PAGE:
Sunday, 15 August 2010

Happy Assumption/Ferragosto!

Assumption of the Virgin Mary (Rubens)Image via WikipediaFerragosto is a special time of the year, when Italians like to simultaneously queue on motorways. I think I read somewhere that this is a Roman tradition (presumably without the motorways), but the Church decided to celebrate the feast of the Assumption of the Blessed Virgin Mary on the same day. I think they may have overestimated common sense levels, because many Italians prefer queuing on the motorway to going to Mass.

Anyway, I thought I'd take this occasion to look at a Marian thingamy. Yesterday (we went to the vigil Mass because it's easier on Monica at the moment) the Church gave us the following first reading:

David assembled all Israel at Jerusalem, to bring up the ark of the Lord to its place, which he had prepared for it. And David gathered together the sons of Aaron and the Levites: And the Levites carried the ark of God upon their shoulders with the poles, as Moses had commanded according to the word of the Lord. David also commanded the chiefs of the Levites to appoint their brethren as the singers who should play loudly on musical instruments, on harps and lyres and cymbals, to raise sounds of joy.

And they brought the ark of God, and set it inside the tent which David had pitched for it; and they offered burnt offerings and peace offerings before God. And when David had finished offering the burnt offerings and the peace offerings, he blessed the people in the name of the Lord. - 1 Chr 15:3-4, 15,16;16:1-2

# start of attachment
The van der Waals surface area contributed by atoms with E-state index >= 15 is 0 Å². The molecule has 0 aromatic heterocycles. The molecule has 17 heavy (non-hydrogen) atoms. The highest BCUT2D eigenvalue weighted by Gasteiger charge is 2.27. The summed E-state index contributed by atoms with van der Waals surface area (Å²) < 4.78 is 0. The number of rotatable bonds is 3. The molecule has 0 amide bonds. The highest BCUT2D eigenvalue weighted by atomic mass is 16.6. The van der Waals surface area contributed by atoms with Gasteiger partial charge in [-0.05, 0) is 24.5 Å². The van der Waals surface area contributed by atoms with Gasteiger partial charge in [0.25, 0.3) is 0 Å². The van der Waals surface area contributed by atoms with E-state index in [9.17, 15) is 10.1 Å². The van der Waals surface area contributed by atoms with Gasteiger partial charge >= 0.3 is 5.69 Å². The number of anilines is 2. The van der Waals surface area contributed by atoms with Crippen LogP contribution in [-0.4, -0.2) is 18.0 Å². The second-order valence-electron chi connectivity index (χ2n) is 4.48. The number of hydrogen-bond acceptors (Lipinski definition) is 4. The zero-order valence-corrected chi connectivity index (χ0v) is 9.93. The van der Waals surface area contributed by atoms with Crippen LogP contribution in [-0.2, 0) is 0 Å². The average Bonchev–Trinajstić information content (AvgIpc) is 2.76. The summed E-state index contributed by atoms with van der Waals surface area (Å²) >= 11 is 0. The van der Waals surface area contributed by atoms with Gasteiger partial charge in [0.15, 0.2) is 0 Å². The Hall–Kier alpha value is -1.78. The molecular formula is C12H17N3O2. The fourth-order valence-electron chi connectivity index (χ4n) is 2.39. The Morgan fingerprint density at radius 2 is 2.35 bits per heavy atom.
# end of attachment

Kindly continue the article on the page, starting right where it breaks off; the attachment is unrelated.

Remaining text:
That may not seem a particularly relevant reading for the Assumption, but it is. Mary has long been considered as the new ark of the (new) covenant. The lost ark bore the Ten Words of the law and manna, the bread from heaven. Mary bore the Word made flesh, the Bread of Life which came down through heaven. What's interesting though, is that the connection isn't only the result of the imagination of the early Church, it's also alluded to by St. Luke and St. John.

Moses could not enter the Tent of Meeting since the cloud stayed over it and the glory of the Lord filled the dwelling. - Ex 40:35
Now when the priests came out of the Holy Place, the cloud filled the temple of the Lord, and because of the cloud the priests could not stay and perform their duties. - 1 Kgs 8:10-11
When St. Luke narrates the annunciation, he uses the same Greek word used in the Septuagint to describe how Mary will be overshadowed with the glory of God:

The Holy Spirit will come upon you, and the power of the Most High will cover you with its shadow. And so the child will be holy and will be called Son of God. - Lk 1:35
There is a similar series of allusions in the visitation, to 2 Samuel:

David went to Baalah of Judah, from there to bring up the ark of God [...] They transported the ark of God on a new cart and brought it out of Abinadab's house which is on the hill. [...] David and the whole house of Israel danced before the Lord with all their might. [...] That day David felt afraid of the Lord. 'How can the ark of the Lord come to be with me?' he said. So David decided not to take the ark of the Lord with him [but] the ark of the Lord remained in the house of Obed-Edom of Gath for three months, and the Lord blessed Obed-Edom and his whole family. [Bringing the ark up to the city of David,] David danced whirling round before the Lord with all his might. - 2 Sam 6:2-3,5,9-11,14